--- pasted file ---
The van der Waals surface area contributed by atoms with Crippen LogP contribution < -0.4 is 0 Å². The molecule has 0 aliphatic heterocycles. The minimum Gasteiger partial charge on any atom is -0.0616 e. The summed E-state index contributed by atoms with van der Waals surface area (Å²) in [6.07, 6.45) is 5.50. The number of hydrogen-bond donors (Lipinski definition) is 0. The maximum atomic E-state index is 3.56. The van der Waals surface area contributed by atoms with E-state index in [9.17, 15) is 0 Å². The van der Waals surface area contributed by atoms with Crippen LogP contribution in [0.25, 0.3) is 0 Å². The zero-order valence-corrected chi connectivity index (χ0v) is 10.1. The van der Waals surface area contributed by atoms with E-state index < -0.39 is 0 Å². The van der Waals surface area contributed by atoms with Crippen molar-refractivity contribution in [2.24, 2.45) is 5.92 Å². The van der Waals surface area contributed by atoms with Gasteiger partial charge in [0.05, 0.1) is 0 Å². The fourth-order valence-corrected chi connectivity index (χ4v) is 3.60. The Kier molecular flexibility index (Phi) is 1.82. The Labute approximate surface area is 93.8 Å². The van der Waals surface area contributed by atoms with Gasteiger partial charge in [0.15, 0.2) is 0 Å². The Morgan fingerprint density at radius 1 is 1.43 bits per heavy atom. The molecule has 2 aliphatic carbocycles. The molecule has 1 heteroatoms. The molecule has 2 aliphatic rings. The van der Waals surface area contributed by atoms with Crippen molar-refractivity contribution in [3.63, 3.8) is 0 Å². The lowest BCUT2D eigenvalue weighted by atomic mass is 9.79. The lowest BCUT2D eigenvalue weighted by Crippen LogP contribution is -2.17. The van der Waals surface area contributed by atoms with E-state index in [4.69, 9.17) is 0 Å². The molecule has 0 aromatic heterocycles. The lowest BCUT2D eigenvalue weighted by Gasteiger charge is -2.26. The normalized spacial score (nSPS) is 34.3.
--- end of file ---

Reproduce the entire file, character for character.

The van der Waals surface area contributed by atoms with Crippen LogP contribution < -0.4 is 0 Å². The molecule has 0 aliphatic heterocycles. The minimum Gasteiger partial charge on any atom is -0.0616 e. The summed E-state index contributed by atoms with van der Waals surface area (Å²) in [6.07, 6.45) is 5.50. The number of hydrogen-bond donors (Lipinski definition) is 0. The maximum atomic E-state index is 3.56. The van der Waals surface area contributed by atoms with E-state index in [9.17, 15) is 0 Å². The van der Waals surface area contributed by atoms with Crippen LogP contribution in [0.25, 0.3) is 0 Å². The zero-order valence-corrected chi connectivity index (χ0v) is 10.1. The van der Waals surface area contributed by atoms with E-state index < -0.39 is 0 Å². The van der Waals surface area contributed by atoms with Crippen molar-refractivity contribution in [2.24, 2.45) is 5.92 Å². The van der Waals surface area contributed by atoms with Gasteiger partial charge in [0.05, 0.1) is 0 Å². The fourth-order valence-corrected chi connectivity index (χ4v) is 3.60. The Kier molecular flexibility index (Phi) is 1.82. The Labute approximate surface area is 93.8 Å². The van der Waals surface area contributed by atoms with Gasteiger partial charge in [0.15, 0.2) is 0 Å². The Morgan fingerprint density at radius 1 is 1.43 bits per heavy atom. The molecule has 2 aliphatic carbocycles. The molecule has 1 heteroatoms. The molecule has 2 aliphatic rings. The van der Waals surface area contributed by atoms with Crippen molar-refractivity contribution in [3.63, 3.8) is 0 Å². The lowest BCUT2D eigenvalue weighted by atomic mass is 9.79. The lowest BCUT2D eigenvalue weighted by Crippen LogP contribution is -2.17. The van der Waals surface area contributed by atoms with E-state index in [4.69, 9.17) is 0 Å². The molecule has 0 aromatic heterocycles. The lowest BCUT2D eigenvalue weighted by Gasteiger charge is -2.26. The normalized spacial score (nSPS) is 34.3.